Thursday, December 25, 2014

Tiger nuts part two: How to make Tiger nut milk

Merry Christmas everyone! Here is my preferred method of making Tiger nut milk as a Christmas present to everyone!
After making Tiger nuts milk with this method, I began to think about how to make a big batch and reduce the stress every time I wanted the family to have some. Here are my discoveries:

  • I found out that the longer it soaked the better the milk quality.
  • I also found out that limiting the additions to just one every time, gave me variety, and also a better taste. So each time, I made the milk, I would use either cinnamon, or coconut or cardamom for flavor.
  • I used ginger every time because the family liked the twang it added to the flavour.
  • I also discovered that I could add it as milk to the baby's food. Awesome!

Did you know that the Tiger nut milk drink is what the Hausas call Kunnu Ayya? And every maker has her own secret recipe for making it awesome and different. I'm sharing mine for those mums at home that hardly go out, like me.

Tiger nuts = Ofio in Yoruba = Aya in Hausa = Aki Awusa in Igbo.


  • Tiger nuts, three (3) cups. [I used tin cups made from Peak milk tins. You can use any measurement cup, as long as its not too large.]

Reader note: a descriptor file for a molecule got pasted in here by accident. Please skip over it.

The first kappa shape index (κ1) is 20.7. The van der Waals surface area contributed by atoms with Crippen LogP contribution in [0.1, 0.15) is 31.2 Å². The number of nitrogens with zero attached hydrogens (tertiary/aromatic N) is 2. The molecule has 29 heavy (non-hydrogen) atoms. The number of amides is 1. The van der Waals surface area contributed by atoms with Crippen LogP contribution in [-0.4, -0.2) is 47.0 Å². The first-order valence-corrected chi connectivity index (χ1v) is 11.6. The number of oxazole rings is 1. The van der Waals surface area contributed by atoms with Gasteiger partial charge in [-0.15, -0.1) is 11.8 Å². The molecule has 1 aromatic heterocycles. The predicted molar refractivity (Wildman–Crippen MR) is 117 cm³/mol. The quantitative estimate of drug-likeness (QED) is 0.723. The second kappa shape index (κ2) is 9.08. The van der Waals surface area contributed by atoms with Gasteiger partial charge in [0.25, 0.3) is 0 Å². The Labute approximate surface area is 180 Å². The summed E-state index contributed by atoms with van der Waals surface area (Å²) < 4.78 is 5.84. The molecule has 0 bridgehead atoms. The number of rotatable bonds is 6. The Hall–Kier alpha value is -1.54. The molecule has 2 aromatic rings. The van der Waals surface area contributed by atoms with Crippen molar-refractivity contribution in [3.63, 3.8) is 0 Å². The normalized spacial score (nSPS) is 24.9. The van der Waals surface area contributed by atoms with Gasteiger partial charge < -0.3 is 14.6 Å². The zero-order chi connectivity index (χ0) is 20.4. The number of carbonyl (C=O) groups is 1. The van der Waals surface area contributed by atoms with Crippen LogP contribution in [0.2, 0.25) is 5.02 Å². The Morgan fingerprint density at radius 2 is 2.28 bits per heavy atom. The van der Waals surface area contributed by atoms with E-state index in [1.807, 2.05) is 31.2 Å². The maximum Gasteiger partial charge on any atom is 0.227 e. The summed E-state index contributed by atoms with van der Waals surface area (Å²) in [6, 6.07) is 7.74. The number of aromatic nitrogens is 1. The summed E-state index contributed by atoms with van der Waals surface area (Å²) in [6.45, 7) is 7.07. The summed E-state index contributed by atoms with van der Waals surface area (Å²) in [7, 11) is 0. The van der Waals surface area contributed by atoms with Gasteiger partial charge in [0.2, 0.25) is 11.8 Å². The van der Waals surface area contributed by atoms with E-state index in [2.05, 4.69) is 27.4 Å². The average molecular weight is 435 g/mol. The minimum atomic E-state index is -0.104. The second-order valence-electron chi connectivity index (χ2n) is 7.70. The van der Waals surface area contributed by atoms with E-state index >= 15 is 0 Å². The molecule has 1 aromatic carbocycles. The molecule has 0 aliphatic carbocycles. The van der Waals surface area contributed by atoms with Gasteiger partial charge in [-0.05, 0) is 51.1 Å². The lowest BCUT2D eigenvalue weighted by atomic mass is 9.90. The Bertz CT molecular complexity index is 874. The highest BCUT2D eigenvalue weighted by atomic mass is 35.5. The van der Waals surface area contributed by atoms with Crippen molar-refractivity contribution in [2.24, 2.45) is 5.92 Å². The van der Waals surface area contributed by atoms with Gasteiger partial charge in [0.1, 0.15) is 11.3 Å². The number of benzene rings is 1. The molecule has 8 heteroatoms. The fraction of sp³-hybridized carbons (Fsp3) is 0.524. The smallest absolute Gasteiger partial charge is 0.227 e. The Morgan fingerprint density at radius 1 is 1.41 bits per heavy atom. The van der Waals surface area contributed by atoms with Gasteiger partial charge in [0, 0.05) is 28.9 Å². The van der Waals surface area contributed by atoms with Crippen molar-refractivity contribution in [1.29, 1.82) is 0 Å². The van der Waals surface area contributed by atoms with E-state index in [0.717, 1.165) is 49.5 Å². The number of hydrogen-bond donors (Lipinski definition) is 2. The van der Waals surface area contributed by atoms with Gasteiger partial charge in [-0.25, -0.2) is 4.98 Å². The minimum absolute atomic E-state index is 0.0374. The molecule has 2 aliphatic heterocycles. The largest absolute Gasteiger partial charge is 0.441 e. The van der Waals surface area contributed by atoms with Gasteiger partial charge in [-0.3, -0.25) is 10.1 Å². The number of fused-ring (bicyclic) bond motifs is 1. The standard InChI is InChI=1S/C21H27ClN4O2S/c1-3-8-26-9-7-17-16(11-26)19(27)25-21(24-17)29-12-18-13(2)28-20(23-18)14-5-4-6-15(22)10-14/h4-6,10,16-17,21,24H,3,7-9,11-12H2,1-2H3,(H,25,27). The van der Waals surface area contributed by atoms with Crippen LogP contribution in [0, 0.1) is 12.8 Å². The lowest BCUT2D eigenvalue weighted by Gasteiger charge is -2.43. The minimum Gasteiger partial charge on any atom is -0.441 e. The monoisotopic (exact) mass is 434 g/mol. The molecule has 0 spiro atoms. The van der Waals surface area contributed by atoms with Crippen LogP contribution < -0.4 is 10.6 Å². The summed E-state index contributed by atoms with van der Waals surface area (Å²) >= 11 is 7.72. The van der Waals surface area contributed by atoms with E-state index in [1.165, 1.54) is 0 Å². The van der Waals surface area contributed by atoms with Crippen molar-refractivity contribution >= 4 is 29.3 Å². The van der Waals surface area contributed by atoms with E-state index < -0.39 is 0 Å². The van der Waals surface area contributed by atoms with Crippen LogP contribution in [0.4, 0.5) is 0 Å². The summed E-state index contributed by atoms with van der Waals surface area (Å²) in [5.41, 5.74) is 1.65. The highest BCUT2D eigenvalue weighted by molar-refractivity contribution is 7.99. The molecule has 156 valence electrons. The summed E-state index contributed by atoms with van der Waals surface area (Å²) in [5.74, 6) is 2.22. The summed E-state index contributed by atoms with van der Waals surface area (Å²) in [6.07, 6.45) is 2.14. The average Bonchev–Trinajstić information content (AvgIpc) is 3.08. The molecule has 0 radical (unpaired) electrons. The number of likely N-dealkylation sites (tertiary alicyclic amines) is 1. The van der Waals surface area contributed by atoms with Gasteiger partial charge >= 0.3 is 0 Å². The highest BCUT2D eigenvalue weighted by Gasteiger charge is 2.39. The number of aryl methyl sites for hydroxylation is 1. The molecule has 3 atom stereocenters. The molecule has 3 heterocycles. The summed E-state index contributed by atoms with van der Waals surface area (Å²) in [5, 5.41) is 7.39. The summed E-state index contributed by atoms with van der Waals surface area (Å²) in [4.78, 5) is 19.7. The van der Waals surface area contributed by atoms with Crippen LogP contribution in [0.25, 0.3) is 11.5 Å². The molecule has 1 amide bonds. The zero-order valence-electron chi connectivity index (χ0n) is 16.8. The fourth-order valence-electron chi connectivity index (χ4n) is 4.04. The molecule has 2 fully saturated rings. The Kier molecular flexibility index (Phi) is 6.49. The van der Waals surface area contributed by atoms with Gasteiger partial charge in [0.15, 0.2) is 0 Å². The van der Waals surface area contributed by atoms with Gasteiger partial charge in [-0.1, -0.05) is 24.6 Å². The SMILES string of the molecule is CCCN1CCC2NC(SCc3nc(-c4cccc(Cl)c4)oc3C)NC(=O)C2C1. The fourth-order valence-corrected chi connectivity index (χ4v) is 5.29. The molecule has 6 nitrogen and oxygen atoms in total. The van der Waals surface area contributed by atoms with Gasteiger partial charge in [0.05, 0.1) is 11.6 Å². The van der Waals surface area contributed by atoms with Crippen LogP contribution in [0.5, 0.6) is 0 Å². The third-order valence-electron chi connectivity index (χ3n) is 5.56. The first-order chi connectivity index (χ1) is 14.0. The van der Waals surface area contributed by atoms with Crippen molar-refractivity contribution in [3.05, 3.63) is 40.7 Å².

• A stick of cinnamon [optional]
  • Coconut flesh [optional]
  • 2 or 3 Cardamom pods [optional]
  • Small clove of ginger, washed and cut into smaller pieces [optional]
  • Water for soaking, and water for blending. Some measurements use up to 2.5 litres of water.
  • Cheese cloth OR cloth-sieve OR Cut up pantyhose OR nut-milk bag, for sieving.
STEP 1: Wash the tiger nuts to remove dust, sediment and the occasional stones in it. Soak the tiger nuts and the cinnamon stick, for a long period, preferably overnight. Some people soak for three days, but overnight is enough to soften the nuts.

STEP 2: Remove all the ingredients i.e. tiger nuts, cinnamon stick, cardamom pods, coconut flesh, and ginger, from water. Grind them dry with your dry mill blender. Grind into as smooth a powder as possible, using a strong blender [at least 450W], or the local mill. If you are using the local mill, make sure its not the machine they use for pepper. Ask for the one they use for grinding corn and millet.

STEP 3: Pour the semi-dry powder into a container with a tight lid, and store in the fridge. Every time you want to make the drink you will need to prepare it hours earlier.

STEP 4: Scoop some into a container, add a small quantity of hot water and let it soak for at least one hour. Sieve out the milk. Pour the chaff into a bowl and pour a small amount of hot water over it. Let it soak for up to 45 minutes and sieve again. This is done to get the most milk out of the chaff.

STEP 4: Pour the extracted milk into a bottle and refrigerate. If you want to keep for longer, please put in the freezer, and bring out hours before you need to drink it, so it can thaw naturally.

STEP 5: Shake the bottle before serving. Serve chilled, preferably with ice.

Making a batch is now easier - all you have to do is scoop some of your already prepared semi-dry Tigernut mix into a bowl!

Now all the chaff was just sitting there looking at me, everytime I made a batch. I know there is still something to gain from them, so I went to my Research Assistant, Google, again, for help. Will soon share what I found, and tried.

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